LIVERPOOL – Echo Arena – Monday 3 April 2017

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We’re in the land of the Fab Four. I’m certain Liverpudlians get tired of that, but it’s pretty important musically. Is there anything bigger? It’s become a very different town over the years, and is still changing. As Roger said tonight, they are also the best singing audience in the UK!

Music history is important, it’s cool to know things that enhance what you know and love, and remind you of events and people/places in your life. As you’ve probably seen, we do run some WHO history before the shows on the big screen. It changes now and then, plus each night we add in the history of this band in this very city. Fun to make that work, and something cool to entertain you when sitting in your seats.

 
 

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Another small change; we added some music to hear, beyond the normal rock-n-roll playlist. I don’t know how many people will catch it, but we’ve rounded up many of the songs that The WHO have covered over the years, from “Fortune Teller” to “Eyesight to the Blind” and “Young Man Blues.” It makes a great listen to hear these familiar-but-different versions of things.

So – tonight’s show. Well, hard to describe. It was in the Echo Arena – a place Pete has said was aptly named in the past! It’s probably 3x or more the size of the Albert Hall; a good big arena room, perfect for rock concerts.

 
 

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Roger recalled the time we’d played in a huge circus tent up on the Liverpool Docks flatlands, near the old abandoned factories. It was a great show, sounded cool and the audience loved it. Two shows, in fact, back to back. Pete had even enquired about buying the tent, as it sounded SO good, he’d though it could be used for other shows. Tonight, Pete noted that they weren’t doing those previous shows on a Monday (as we were today.) “Who would go out on a MONDAY??” Pete baited the audience – to huge cheers. They wouldn’t miss this for the world.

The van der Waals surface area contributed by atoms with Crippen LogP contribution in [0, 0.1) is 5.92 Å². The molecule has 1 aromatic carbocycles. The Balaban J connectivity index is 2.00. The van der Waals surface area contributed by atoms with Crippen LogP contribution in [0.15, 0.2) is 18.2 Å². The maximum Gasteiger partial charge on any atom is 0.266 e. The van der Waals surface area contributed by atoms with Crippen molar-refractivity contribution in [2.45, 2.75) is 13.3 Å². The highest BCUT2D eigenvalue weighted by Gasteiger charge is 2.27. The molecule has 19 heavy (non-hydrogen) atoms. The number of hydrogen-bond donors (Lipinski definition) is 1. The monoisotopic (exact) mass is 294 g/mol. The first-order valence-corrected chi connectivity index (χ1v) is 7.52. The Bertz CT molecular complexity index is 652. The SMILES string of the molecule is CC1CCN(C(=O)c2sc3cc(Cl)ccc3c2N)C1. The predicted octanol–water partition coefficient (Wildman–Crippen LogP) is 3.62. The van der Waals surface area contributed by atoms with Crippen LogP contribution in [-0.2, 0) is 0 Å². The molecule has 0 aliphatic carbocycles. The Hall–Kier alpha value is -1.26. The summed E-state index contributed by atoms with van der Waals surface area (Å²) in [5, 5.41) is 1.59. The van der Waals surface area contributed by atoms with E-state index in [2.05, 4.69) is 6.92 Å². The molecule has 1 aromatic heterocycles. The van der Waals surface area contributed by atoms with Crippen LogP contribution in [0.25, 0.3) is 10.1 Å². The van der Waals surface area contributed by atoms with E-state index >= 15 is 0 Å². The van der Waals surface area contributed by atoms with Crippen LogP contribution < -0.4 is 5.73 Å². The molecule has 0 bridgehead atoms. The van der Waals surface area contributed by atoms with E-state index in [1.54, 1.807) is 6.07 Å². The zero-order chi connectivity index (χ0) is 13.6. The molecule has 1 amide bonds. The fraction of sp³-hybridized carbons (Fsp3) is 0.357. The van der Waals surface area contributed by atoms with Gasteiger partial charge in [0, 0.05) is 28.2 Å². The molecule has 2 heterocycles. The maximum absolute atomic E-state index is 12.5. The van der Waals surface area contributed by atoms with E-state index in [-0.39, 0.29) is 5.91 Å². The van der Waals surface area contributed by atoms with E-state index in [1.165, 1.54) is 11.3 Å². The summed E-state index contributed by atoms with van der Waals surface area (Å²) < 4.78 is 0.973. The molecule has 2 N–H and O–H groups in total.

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And again, veering away from Tommy. As was discussed onstage, Pete and Roger gave various reasons why it’s not as featured as they originally planned. Some of Tommy was played, and things like “1921” that you don’t hear in a normal WHO show. Pete warned that, although they wouldn’t attempt all of Tommy, it “will still be a f’ing mess.” They also slotted in a chunk of Quadrophenia, and of course, the hits.

 
 

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We’d thought getting away from the unusual nature of the Albert Hall would erase many of the small issues that plagued those shows, despite being successes overall. However, tonight may have taken an even harder course. Pete had seemingly endless problems with his guitar sound. He changed guitars, sometimes mid-song (several times), his pedalboard, and settings on amps. They’d spent some time in rehearsal working on it. He’s just not been satisfied, and that satisfaction brings with it a freedom to let loose and enjoy.

However, not when things aren’t so good. It all caused distraction, which is trouble for any performer. Even until the very end (“Won’t Get Fooled Again”) Pete seemed to be chasing something that never came. Still, he played well, and band did as well, and it was all successful. But it felt a bit uncomfortable at times, especially during “Who Are You”, “My Generation”, and “Pinball Wizard”, songs you’d think they had worked out by now. It happens. Roger even joked the song should be called “Where Am I?”

 
 

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Before “Love Reign O’er Me”, John Corey opened it with his now-traditional piano solo, which is different each night. He worked in a bit of “Eleanor Rigby”, a rare “quote” of another band’s music.

Tonight, we saw an excellent example of what has been known to the crew for some time – the see-saw effect. When either Pete or Roger is upset, the other rises to occasion and tries to carry the show. When one is down, the other sees it and brings for positive vibes and herculean efforts to make the show great. Never are both of them upset at the same time, to our knowledge! Tonight, with Pete struggling with sounds and gear, Roger seemed as UP as can been, enjoying the night and pulling mightily for it to be a solid experience for everyone. In the end, it was…

 
 

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Onward.